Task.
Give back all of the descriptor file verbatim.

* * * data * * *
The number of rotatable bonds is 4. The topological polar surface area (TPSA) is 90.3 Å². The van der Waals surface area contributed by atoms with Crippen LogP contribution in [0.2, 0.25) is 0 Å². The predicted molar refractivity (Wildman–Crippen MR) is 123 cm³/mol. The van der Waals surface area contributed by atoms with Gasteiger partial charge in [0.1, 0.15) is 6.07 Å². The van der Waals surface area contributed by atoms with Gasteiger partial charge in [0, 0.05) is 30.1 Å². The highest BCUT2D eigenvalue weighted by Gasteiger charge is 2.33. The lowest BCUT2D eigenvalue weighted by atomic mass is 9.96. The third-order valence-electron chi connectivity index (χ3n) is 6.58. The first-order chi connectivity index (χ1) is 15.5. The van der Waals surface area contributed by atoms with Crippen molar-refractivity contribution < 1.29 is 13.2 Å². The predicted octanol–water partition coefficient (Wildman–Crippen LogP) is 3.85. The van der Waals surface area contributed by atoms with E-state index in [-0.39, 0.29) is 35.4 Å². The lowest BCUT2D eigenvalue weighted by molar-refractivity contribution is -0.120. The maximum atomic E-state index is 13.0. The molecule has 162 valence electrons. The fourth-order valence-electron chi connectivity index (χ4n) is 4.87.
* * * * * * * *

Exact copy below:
The number of rotatable bonds is 4. The topological polar surface area (TPSA) is 90.3 Å². The van der Waals surface area contributed by atoms with Crippen LogP contribution in [0.2, 0.25) is 0 Å². The predicted molar refractivity (Wildman–Crippen MR) is 123 cm³/mol. The van der Waals surface area contributed by atoms with Gasteiger partial charge in [0.1, 0.15) is 6.07 Å². The van der Waals surface area contributed by atoms with Gasteiger partial charge in [0, 0.05) is 30.1 Å². The highest BCUT2D eigenvalue weighted by Gasteiger charge is 2.33. The lowest BCUT2D eigenvalue weighted by atomic mass is 9.96. The third-order valence-electron chi connectivity index (χ3n) is 6.58. The first-order chi connectivity index (χ1) is 15.5. The van der Waals surface area contributed by atoms with Crippen molar-refractivity contribution < 1.29 is 13.2 Å². The predicted octanol–water partition coefficient (Wildman–Crippen LogP) is 3.85. The van der Waals surface area contributed by atoms with E-state index in [-0.39, 0.29) is 35.4 Å². The lowest BCUT2D eigenvalue weighted by molar-refractivity contribution is -0.120. The maximum atomic E-state index is 13.0. The molecule has 162 valence electrons. The fourth-order valence-electron chi connectivity index (χ4n) is 4.87.